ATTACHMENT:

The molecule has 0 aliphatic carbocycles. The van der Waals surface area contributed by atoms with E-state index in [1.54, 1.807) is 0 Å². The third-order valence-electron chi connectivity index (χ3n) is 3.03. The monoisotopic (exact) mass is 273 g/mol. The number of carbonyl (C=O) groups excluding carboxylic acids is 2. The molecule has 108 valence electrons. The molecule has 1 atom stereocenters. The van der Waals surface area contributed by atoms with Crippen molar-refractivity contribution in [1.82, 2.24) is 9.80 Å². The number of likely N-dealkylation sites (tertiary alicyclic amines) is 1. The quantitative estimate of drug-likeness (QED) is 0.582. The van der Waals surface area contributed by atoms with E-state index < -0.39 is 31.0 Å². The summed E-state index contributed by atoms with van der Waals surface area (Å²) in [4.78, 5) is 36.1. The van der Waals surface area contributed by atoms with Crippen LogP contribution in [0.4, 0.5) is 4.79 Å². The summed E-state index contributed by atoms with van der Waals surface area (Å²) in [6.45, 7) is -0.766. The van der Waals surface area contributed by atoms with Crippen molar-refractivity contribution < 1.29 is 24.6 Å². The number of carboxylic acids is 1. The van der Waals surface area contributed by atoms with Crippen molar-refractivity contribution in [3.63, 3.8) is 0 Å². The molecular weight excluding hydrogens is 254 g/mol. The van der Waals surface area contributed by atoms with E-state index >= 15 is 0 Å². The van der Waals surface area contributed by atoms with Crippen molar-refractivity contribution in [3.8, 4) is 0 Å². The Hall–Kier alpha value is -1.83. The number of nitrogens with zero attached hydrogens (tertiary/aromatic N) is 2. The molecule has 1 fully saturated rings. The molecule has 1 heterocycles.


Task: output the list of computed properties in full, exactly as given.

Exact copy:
The molecule has 0 aliphatic carbocycles. The van der Waals surface area contributed by atoms with E-state index in [1.54, 1.807) is 0 Å². The third-order valence-electron chi connectivity index (χ3n) is 3.03. The monoisotopic (exact) mass is 273 g/mol. The number of carbonyl (C=O) groups excluding carboxylic acids is 2. The molecule has 108 valence electrons. The molecule has 1 atom stereocenters. The van der Waals surface area contributed by atoms with Crippen molar-refractivity contribution in [1.82, 2.24) is 9.80 Å². The number of likely N-dealkylation sites (tertiary alicyclic amines) is 1. The quantitative estimate of drug-likeness (QED) is 0.582. The van der Waals surface area contributed by atoms with E-state index < -0.39 is 31.0 Å². The summed E-state index contributed by atoms with van der Waals surface area (Å²) in [4.78, 5) is 36.1. The van der Waals surface area contributed by atoms with Crippen LogP contribution in [0.4, 0.5) is 4.79 Å². The summed E-state index contributed by atoms with van der Waals surface area (Å²) in [6.45, 7) is -0.766. The van der Waals surface area contributed by atoms with Crippen molar-refractivity contribution < 1.29 is 24.6 Å². The number of carboxylic acids is 1. The van der Waals surface area contributed by atoms with Crippen molar-refractivity contribution in [3.63, 3.8) is 0 Å². The molecular weight excluding hydrogens is 254 g/mol. The van der Waals surface area contributed by atoms with E-state index >= 15 is 0 Å². The van der Waals surface area contributed by atoms with Crippen molar-refractivity contribution in [3.8, 4) is 0 Å². The Hall–Kier alpha value is -1.83. The number of nitrogens with zero attached hydrogens (tertiary/aromatic N) is 2. The molecule has 1 fully saturated rings. The molecule has 1 heterocycles.